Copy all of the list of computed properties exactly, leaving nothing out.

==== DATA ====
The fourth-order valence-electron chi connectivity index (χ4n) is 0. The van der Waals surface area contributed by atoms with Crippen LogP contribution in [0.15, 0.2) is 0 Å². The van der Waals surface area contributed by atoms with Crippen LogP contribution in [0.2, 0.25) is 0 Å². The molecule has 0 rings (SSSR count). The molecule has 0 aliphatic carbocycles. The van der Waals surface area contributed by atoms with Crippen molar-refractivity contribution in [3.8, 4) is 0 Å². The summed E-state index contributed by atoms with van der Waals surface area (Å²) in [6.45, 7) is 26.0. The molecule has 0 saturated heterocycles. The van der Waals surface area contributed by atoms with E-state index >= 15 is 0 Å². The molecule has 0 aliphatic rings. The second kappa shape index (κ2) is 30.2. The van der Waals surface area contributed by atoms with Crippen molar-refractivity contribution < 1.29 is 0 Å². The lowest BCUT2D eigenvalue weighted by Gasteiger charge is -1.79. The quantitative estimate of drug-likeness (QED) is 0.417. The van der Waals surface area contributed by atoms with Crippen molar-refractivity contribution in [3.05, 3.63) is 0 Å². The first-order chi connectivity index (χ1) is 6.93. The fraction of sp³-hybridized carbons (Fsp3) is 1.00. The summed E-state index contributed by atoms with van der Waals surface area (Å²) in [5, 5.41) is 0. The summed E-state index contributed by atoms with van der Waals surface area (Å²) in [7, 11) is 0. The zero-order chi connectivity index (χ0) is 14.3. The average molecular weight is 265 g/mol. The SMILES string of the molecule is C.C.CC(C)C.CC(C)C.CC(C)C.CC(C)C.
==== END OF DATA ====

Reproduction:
The fourth-order valence-electron chi connectivity index (χ4n) is 0. The van der Waals surface area contributed by atoms with Crippen LogP contribution in [0.15, 0.2) is 0 Å². The van der Waals surface area contributed by atoms with Crippen LogP contribution in [0.2, 0.25) is 0 Å². The molecule has 0 rings (SSSR count). The molecule has 0 aliphatic carbocycles. The van der Waals surface area contributed by atoms with Crippen molar-refractivity contribution in [3.8, 4) is 0 Å². The summed E-state index contributed by atoms with van der Waals surface area (Å²) in [6.45, 7) is 26.0. The molecule has 0 saturated heterocycles. The van der Waals surface area contributed by atoms with E-state index >= 15 is 0 Å². The molecule has 0 aliphatic rings. The second kappa shape index (κ2) is 30.2. The van der Waals surface area contributed by atoms with Crippen molar-refractivity contribution < 1.29 is 0 Å². The lowest BCUT2D eigenvalue weighted by Gasteiger charge is -1.79. The quantitative estimate of drug-likeness (QED) is 0.417. The van der Waals surface area contributed by atoms with Crippen molar-refractivity contribution in [3.05, 3.63) is 0 Å². The first-order chi connectivity index (χ1) is 6.93. The fraction of sp³-hybridized carbons (Fsp3) is 1.00. The summed E-state index contributed by atoms with van der Waals surface area (Å²) in [5, 5.41) is 0. The summed E-state index contributed by atoms with van der Waals surface area (Å²) in [7, 11) is 0. The zero-order chi connectivity index (χ0) is 14.3. The average molecular weight is 265 g/mol. The SMILES string of the molecule is C.C.CC(C)C.CC(C)C.CC(C)C.CC(C)C.